Stone Arabia

A Novel

Spiotta, Dana

Book - 2011
Average Rating: 3 stars out of 5.
Stone Arabia
Stone Arabia, Dana Spiotta's moving and intrepid third novel, is about family, obsession, memory, and the urge to create-in isolation, at the margins of our winner-take-all culture. In the sibling relationship, "there are no first impressions, no seductions, no getting to know each other," says Denise Kranis. For her and her brother, Nik, now in their forties, no relationship is more significant. They grew up in Los Angeles in the late seventies and early eighties. Nik was always the artist, always wrote music, always had a band. Now he makes his art in private, obsessively documenting the work, but never testing it in the world. Denise remains Nik's most passionate and acute audience, sometimes his only audience. She is also her family's first defense against the world's fragility. Friends die, their mother's memory and mind unravel, and the news of global catastrophe and individual tragedy haunts Denise. When her daughter, Ada, decides to make a film about Nik, everyone's vulnerabilities seem to escalate. Dana Spiotta has established herself as a "singularly powerful and provocative writer" ( The Boston Globe ) whose work is fiercely original. Stone Arabia -riveting, unnerving, and strangely beautiful-reexamines what it means to be an artist and redefines the ties that bind.

Publisher: New York : Scribner, c2011
ISBN: 1451617968
Branch Call Number: F Spi


From Library Staff

The story of 40-something siblings who were raised during the 70s L.A. music scene who now face questions of memory, family, dependence, and what becomes of an artist that goes undiscovered by the world.

From the critics

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Feb 25, 2013

Middle-aged Denise is afraid that she, like her mother, is starting to lose her memory. Her older brother, Nik, has no such concern, since he creates his own past as he goes. In reality, thirty-odd years ago, Nik had near miss with rock and roll fame. Since then, he has kept an elaborate work called The Chronicles, where he documents a fictional career of fame and riches. It's complete with CDs that Nik has recorded either by himself or with an imaginary band, complete with imaginary band-mates with their own personalities and biographies. The Chronicle has liner notes, reviews, fan letters, and interviews, all of it composed and painstakingly produced by Nik. Things begin to unravel for him, though, when Denise's adult daughter begins work on a documentary of Nik and The Chronicles.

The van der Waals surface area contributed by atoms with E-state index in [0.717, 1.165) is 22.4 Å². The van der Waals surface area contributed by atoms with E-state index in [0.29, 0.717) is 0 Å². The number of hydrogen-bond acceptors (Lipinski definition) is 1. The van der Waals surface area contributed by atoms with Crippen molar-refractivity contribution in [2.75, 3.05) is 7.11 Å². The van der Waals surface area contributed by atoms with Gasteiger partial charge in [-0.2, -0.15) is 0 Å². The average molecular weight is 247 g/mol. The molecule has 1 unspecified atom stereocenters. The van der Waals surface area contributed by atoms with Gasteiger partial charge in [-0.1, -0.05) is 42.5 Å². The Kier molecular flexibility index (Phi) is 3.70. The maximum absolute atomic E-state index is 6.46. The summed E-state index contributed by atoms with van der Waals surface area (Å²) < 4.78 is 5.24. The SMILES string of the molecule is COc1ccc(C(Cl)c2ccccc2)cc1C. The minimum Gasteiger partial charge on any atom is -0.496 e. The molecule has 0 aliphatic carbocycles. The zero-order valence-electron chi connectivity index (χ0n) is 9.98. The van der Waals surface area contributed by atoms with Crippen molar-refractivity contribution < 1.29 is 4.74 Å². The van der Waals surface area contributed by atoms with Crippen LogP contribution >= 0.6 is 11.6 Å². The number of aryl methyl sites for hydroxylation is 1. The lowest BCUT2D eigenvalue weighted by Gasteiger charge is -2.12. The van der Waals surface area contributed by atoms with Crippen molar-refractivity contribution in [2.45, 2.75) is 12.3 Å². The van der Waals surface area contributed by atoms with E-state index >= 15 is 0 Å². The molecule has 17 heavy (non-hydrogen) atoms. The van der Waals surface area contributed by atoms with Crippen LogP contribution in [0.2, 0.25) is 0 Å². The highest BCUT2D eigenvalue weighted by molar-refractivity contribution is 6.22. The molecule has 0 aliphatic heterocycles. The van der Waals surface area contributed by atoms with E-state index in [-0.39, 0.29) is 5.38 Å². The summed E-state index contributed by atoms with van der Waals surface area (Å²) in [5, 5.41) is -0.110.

Just as Nik lives through his fictional documentation of himself and spends much less time and effort in the world that you and I share, so Denise spends vast amounts of time online, getting vicarious emotional experiences from tragedies that she seeks out on the Internet. It's a sad meditation on how old habits inform and constrict people's emotional life. It would probably be quite depressing if Spiotta wasn't such a great writer. She can take very mundane things and fill them with a tremendous amount of meaning. Here is an example where Denise is talking with her daughter Ada over a glass of wine.

Ada took a sip of her pink wine. She took a drag off her cigarette. I know this is an awful thing to say about your kid, but she looked good with a cigarette. I thought this, even knowing how my brother fell into long hawking fits every morning. And coughing fits throughout the day. Bronchitis every winter. But when a young person smokes, it is different. It just underlines their excess life. It looks appealing and reminds you they feel as if they have life to spare. They have such luxury of time that they can flirt with lethal addictions. They have plenty of time to heal and repair later. A young woman like Ada would eventually discard these things. When you are old, like Nik, when it is a very old habit, smoking looks mostly like a reckless delusion. But for Ada it was an abundance, a kind of fun, a kick off of a shoe, a sip of pink champagne.

I would recommend this to anyone who enjoyed Jennifer Egan's A Visit from the Goon Squad.

Dec 15, 2011
  • tegan rated this: 1 stars out of 5.

I had such hope for this book as it had been compared in the New Yorker to 'Freedom' and 'The Goon Squad'. I liked both of these books, but this book was a bit of a flop. The voice of the book is strange. And the plot is is all about a sister talking about her brothers music career and his fake scrapbooking. I do not recommend this.

Oct 14, 2011
  • burleighsmith rated this: 4 stars out of 5.

Wonderful tale of a sister’s love for her rock-obsessed brother. The brother could-of-been-a rock art star (think Thurston Moore of Sonic Youth), but principles—or something—got in the way, and instead, he created his mythology and art for an audience of only his immediate few fans. The voice we hear telling us this tale is that of his devoted sister. Her predicament is arresting. Being in the shadows of wanna be rock star guys who can’t grow up, she doesn’t grow up. Although being a member of the responsible gender, she does carry her share of responsibilities—making up for her brother. If you were born late ‘50s or so and were caught in the glow of the nihilist punk rock scene, this imaginative fabrication should delight you. I liked Jennifer Egan’s A VISIT FROM THE GOON SQUAD, but would recommend this first. Dan Spiotta is less about spinning a clever story and more about getting to the soul of these lost aging rockers.

Oct 10, 2011
  • kcs76 rated this: 3 stars out of 5.

A novel about memory, obsession, delusion, and reality. It's well written, the characters are interesting (if not compelling), but somehow the whole thing feels like an exercise by the star pupil in an advanced fiction writing workshop. I guess there is such a thing as too much craft.


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